World America 09 Jul 2017 ‘G19’ is ...

‘G19’ isolates Donald Trump on climate

AP
Published Jul 9, 2017, 1:09 am IST
Updated Jul 9, 2017, 1:09 am IST
Trade concessions, however, a victory for US.
Ivanka Trump poses for a photo after the Women and Development event at the summit. She also stood in for her father during the third working session of the G20 leaders while Mr Trump attended separate meetings elsewhere. G20 leaders often send proxies to working sessions while they hold bilateral meetings with other leaders, but it is thought to be the first time a leader’s daughter has fulfilled such a role. (Photo: Agencies)
 Ivanka Trump poses for a photo after the Women and Development event at the summit. She also stood in for her father during the third working session of the G20 leaders while Mr Trump attended separate meetings elsewhere. G20 leaders often send proxies to working sessions while they hold bilateral meetings with other leaders, but it is thought to be the first time a leader’s daughter has fulfilled such a role. (Photo: Agencies)

Hamburg: World powers lined up against US President Donald Trump on climate change on Saturday, reaffirming their support for international efforts to fight global warming.

The final statement of the Group of 20 summit in Hamburg, Germany, underlined that the other countries and the European Union supported the Paris climate agreement rejected by Mr Trump. They called the deal to reduce greenhouse gases “irreversible” and vowed to implement it quickly and without exception.

 

The other countries, from European powers such as Germany to emerging ones such as China and energy producers such as Saudi Arabia, dismissively “took note” of the US position, which was boxed off in a separate paragraph that the summit host, German Chancellor Angela Merkel, made clear applied only to the US.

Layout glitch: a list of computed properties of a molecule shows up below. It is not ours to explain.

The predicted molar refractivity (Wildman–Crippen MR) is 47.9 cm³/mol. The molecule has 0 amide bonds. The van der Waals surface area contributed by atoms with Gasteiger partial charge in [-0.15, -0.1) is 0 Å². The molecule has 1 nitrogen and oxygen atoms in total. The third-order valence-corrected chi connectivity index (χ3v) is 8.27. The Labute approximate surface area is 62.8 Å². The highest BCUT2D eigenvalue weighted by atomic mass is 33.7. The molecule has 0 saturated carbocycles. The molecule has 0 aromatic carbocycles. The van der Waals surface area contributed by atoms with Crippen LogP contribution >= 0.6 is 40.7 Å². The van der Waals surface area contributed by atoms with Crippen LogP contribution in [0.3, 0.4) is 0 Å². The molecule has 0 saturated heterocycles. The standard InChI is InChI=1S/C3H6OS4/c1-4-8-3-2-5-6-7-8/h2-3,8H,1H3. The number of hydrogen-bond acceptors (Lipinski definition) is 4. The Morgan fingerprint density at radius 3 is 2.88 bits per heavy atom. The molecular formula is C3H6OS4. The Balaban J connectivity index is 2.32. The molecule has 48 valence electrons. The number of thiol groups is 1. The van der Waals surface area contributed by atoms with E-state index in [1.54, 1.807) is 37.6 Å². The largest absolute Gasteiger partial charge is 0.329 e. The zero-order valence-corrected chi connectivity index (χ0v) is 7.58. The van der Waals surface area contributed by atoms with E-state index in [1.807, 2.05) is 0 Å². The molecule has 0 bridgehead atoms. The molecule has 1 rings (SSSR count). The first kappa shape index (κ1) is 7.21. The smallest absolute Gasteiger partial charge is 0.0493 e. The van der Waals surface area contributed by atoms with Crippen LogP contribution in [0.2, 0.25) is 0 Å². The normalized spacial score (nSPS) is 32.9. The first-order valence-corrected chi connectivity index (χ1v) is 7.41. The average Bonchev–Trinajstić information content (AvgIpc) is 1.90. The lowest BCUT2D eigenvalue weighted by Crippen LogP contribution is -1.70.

She said the US position was “regrettable” but that the summit had achieved “good results in some areas,” and cited a hard-won agreement on trade that does include Mr Trump and the US.

On trade, difficult talks yielded the preservation of the G20’s condemnation of protectionism, a statement that has been a hallmark of the group’s efforts to combat the global financial crisis and the aftereffects of the Great Recession.

The group added new elements, however: an acknowledgment that trade must be “reciprocal and mutually advantageous” and that countries could use “legitimate trade defense instruments” if they are being taken advantage of.

That echoes concerns raised by Mr Trump, who was attending his first G20. He has said trade must be fair as well as open and must benefit American companies and workers.

On climate, summit deputies hashed out a three-part fudge that everyone could sign. That meant a first section with a broad pledge to fight climate change in general; a separate paragraph carved out that acknowledged the US did not support the Paris deal; and a third paragraph in which the other 19 members reaffirmed their support for the deal. The results of the summit aren’t absolutely decisive, on either the trade or the climate issue.

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